confused about __str__ vs. __repr__

J. Cliff Dyer jcd at sdf.lonestar.org
Thu Dec 18 21:56:11 CET 2008


On Thu, 2008-12-18 at 13:35 -0500, Neal Becker wrote:
> Mel wrote:
> 
> > Neal Becker wrote:
> > 
> >> Tino Wildenhain wrote:
> >> 
> >>> Neal Becker wrote:
> >>>> Reading some FAQ, I see that __str__ is "meant for human eyes".
> >>>> 
> >>>> But it seems that:
> >>>> class X(object):
> >>>>     def __str__(self):
> >>>>         return "str"
> >>>>     def __repr__(self):
> >>>>         return "repr"
> >>>> 
> >>>> x = X()
> >>>> d = {0 : x}
> >>>> print d
> >>>> {0: repr}
> >>>> 
> >>>> So if __str__ is "meant for human eyes", then why isn't print using it!
> >>> 
> >>> it is:
> >>> 
> >>>  > print x
> >>> str
> >>> 
> >>> but dict just uses repr() for all its childs to print.
> >>> 
> >>> T.
> >> That makes no sense to me.  If I call 'print' on a container, why
> >> wouldn't
> >> it recursively  print on the contained objects?  Since print means call
> >> str, printing a container should recursively call str on the objects.
> > 
> > Basically because there are too many right ways to format the resulting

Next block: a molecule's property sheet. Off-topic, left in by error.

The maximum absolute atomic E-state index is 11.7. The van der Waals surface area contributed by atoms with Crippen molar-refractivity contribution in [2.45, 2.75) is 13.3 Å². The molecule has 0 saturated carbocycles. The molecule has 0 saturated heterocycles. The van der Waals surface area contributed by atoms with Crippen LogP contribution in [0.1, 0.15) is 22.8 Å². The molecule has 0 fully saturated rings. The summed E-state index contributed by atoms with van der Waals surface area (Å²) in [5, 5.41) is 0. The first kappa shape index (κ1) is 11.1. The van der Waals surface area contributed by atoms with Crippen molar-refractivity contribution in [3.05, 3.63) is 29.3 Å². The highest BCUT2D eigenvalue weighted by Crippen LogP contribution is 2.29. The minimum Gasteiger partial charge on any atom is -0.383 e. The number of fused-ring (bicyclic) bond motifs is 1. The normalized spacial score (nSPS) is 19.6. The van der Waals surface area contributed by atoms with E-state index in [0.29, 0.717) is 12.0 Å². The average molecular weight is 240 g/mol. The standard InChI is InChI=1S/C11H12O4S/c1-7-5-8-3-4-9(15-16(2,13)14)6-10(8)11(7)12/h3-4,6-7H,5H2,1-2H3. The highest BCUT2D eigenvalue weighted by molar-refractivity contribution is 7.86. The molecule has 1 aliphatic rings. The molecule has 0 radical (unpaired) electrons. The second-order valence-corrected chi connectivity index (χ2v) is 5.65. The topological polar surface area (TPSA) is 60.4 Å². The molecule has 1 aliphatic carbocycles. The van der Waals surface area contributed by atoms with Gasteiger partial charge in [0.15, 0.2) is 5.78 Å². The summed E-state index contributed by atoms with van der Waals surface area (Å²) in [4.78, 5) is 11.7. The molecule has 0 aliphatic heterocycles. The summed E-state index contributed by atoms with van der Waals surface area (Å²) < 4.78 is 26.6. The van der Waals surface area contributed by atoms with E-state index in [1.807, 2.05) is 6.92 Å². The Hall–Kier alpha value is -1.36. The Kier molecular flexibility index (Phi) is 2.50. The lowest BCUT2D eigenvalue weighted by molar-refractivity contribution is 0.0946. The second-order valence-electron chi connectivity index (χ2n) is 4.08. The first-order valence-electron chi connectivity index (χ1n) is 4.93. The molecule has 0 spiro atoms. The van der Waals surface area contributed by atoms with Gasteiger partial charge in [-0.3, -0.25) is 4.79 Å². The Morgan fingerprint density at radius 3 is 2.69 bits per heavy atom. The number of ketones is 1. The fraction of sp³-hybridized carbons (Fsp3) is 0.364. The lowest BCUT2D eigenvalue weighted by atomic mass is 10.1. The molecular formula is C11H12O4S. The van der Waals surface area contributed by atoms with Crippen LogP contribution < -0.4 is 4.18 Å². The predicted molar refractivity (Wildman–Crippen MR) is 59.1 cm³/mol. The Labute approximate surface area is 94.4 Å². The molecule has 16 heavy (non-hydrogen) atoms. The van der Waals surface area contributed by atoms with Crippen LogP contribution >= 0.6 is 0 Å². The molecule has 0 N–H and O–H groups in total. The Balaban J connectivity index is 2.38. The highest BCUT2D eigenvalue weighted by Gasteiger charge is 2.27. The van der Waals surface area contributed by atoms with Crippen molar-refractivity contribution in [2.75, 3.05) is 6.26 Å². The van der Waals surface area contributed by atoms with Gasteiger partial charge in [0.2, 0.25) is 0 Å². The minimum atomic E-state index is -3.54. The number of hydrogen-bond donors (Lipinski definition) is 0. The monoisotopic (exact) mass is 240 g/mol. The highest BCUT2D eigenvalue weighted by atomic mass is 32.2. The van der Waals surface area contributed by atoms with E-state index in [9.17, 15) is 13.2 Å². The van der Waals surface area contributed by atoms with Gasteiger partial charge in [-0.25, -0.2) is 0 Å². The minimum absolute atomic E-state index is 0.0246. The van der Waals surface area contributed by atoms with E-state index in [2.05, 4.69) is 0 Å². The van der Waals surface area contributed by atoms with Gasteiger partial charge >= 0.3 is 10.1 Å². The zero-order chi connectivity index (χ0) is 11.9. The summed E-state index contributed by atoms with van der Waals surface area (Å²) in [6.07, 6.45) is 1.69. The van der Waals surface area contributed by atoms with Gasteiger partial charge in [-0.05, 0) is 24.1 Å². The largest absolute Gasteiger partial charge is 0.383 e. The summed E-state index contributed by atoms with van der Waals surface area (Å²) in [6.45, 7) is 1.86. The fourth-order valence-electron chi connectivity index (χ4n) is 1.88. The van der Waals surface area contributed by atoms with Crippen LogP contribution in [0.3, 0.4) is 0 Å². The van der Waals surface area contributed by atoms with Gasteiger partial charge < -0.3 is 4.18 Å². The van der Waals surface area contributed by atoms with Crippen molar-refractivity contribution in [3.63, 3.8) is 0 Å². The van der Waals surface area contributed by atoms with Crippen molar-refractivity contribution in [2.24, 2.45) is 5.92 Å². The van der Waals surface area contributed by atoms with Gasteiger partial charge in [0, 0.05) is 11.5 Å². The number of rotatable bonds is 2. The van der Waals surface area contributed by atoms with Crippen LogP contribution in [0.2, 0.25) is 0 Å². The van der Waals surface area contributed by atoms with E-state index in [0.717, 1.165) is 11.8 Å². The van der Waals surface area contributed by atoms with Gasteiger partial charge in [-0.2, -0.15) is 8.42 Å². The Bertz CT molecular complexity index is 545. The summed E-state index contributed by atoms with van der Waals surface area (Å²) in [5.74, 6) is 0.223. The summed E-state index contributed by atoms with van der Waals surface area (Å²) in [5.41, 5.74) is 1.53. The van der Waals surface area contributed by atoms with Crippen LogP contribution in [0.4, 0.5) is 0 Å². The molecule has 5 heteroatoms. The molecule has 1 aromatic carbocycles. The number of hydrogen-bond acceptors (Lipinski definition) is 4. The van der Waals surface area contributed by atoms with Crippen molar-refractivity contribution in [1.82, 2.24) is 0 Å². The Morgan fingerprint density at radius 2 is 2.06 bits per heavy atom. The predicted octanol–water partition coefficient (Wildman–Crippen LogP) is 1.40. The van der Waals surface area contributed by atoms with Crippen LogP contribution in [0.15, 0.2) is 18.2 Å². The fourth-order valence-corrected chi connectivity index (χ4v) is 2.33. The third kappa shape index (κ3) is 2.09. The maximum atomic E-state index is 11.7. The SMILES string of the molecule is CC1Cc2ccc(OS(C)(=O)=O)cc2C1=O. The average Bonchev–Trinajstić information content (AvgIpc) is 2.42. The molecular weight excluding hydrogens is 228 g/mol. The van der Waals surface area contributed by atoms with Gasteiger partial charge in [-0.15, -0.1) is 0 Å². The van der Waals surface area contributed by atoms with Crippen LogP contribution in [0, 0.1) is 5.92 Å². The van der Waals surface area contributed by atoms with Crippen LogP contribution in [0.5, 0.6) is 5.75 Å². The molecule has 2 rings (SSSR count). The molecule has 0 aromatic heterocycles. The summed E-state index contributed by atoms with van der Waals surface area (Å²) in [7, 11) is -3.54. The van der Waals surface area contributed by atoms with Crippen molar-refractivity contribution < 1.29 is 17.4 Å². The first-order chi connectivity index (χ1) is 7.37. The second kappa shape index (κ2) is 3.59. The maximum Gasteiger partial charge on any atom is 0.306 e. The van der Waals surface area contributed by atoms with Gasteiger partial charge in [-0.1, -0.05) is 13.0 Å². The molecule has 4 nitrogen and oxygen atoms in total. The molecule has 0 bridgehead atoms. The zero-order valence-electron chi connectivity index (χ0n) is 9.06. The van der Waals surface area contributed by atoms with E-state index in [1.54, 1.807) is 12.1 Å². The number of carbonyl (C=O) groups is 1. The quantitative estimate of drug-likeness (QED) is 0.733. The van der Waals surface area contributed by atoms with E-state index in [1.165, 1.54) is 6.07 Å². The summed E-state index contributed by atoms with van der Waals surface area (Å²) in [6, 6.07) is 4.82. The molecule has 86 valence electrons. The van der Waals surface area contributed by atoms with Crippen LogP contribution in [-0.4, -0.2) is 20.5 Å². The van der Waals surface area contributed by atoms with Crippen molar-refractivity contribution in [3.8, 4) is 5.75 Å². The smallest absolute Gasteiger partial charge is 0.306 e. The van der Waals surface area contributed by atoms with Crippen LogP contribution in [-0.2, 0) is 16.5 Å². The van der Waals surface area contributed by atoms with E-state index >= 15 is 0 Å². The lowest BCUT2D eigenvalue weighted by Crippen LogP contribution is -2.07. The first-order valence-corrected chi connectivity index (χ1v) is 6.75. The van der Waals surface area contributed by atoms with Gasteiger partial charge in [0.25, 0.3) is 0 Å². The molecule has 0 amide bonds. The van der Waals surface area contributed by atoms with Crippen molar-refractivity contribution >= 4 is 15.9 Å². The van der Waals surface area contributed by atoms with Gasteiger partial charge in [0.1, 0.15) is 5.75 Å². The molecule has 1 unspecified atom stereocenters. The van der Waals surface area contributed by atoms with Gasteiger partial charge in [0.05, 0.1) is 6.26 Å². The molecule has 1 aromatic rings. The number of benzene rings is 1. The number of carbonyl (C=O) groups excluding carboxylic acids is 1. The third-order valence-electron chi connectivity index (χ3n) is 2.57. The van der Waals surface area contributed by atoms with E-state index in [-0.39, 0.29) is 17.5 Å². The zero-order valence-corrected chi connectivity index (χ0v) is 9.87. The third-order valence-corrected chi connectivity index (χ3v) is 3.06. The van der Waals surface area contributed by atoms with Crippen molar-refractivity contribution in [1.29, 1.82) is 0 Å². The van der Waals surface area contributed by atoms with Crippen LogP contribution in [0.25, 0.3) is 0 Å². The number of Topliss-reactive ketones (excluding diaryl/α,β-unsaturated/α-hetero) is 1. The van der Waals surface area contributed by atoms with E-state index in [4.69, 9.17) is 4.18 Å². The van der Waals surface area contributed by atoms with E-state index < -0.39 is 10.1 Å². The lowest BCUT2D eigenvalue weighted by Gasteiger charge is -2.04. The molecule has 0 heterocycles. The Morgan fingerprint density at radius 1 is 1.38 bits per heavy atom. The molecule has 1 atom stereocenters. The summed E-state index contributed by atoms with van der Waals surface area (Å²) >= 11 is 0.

> > report.  Space separated?  Tab separated?  One per line?  Boxes around
> > them?  As HTML definition lists?  Creating a standard report form would
> > take a lot of work and wouldn't, finally, solve very many peoples'
> > problems.
> > 
> >         Mel.
> > 
> Thanks, but the question of how to format the container is different from how to format the primitive elements of the container.  I was suggesting that printing an element of a container should be consistent with printing the element without the container, i.e.,
> 
> print [a]
> should be consistent with
> print a
> 
> 

Well, first of all, an object is an object.  Whether it is a container
or not is a matter of semantic convenience.  And how an object prints
itself is up to that object and that object alone.  If the object
chooses to recursively call __str__ on its elements, it is free to do
so, but since that causes ambiguity (as many people have pointed out),
python has (wisely) chosen to use repr instead.  If I wanted to
implement a list-like class that doesn't show it's elements at all when
printed, but instead shows its length, I am free to do so.

For example:

>>> hl = HiddenList(1,2,3)
>>> hl
<HiddenList object: length=3>
>>> hl[1]
2

(Implementation of HiddenList left as an exercise for the reader.)

If you want to implement a list-like object that returns the str of its
elements, go right ahead, or implement a function that digs into
containers and creates its own list representation for them.  But that's
not how python works by default, nor should it be, for reasons already
explained by others.


Cheers,
Cliff




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